… doing in the humanities like this? It’s a fair question, given the various discussions of a liberal tilt in my discipline that the listing Titanic would envy.
I think in some respects, my motivations are pretty old fashioned (surprising from a medievalist, no?) I know that lots of folks in the humanities see themselves as agents of social change, empowering the oppressed and giving them the tools to tear down the various edifices of repression. Inexpertly applied in my field, this tends to lead to condescension and study that confirms that condescension — “See how these poor benighted fools behaved, and see these brave souls who resisted the apparata of class/race/gender repression. Yay, brave souls! Boo, apparata! (and yay, us, because we see the truth about the apparata.)” Me, not so much.
While I like to think I’m as keen on brave souls as anyone, I see myself as being in the cultural transmission business. The people I study have all been dead for at least 500 years, but they addressed ideas and issues that I think are part of the human condition (of course, the fact that I think there is a human condition implies a universalism that is frowned upon by some postmodern folk.)
Some of the stuff Chaucer believed (insofar as you can establish that sort of thing — Geoff believed that irony was good for the blood) was mistaken, and some of it was reprehensible. But a good deal of it was on the money. And besides, 600 years from now, I suspect folks will think a lot of our ideas are wrong and evil. Heck, I think a lot of our ideas are wrong and evil.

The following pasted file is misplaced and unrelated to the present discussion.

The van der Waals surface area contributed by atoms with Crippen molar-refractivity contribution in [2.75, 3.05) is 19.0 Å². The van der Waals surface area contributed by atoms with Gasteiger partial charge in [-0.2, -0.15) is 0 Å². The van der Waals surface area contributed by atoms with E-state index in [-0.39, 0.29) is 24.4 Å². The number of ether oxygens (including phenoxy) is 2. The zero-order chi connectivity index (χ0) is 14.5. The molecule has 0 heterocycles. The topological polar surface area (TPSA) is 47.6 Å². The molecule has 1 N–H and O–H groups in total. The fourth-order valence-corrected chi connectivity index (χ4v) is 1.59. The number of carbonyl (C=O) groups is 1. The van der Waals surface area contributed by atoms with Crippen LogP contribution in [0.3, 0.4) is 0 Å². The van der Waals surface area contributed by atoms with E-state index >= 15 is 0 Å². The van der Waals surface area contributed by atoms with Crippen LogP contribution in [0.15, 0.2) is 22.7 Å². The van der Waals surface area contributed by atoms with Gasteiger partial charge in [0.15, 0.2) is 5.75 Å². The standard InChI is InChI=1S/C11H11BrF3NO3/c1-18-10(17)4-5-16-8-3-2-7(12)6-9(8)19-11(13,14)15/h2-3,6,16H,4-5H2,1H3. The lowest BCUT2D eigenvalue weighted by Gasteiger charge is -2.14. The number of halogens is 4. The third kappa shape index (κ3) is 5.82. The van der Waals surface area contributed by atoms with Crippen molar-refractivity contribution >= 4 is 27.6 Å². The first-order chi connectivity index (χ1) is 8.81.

The Pardoner shows up on my TV every day, if I want to watch him. The Parson could recognize that Sloth is often the voice that says you can’t fight City Hall. Working stiffs still complain about their bosses, their spouses, and the weather, just like the guys in The Second Shepherds’ Play. These guys lived lives and asked big questions just like we do — and knowing how they lived those lives and answered those questions may save us from having to reinvent those particular wheels.
The point is that these folks had things to say that still hold true. That’s something we could easily forget in a world that worships at the altar of Progress, where the stuff that’s been said and thought before is just dross on the way to sweet, wonderful us. That approach — what Frye called the “myth of Progress” — tends to throw lots of babies out with the bathwater.
The folks I study and teach about laid out ideas that helped us get to where we are, and showed us ways to keep going that worked for them and that may still work for us, if we know about them. That’s worth passing along; that’s worth conserving.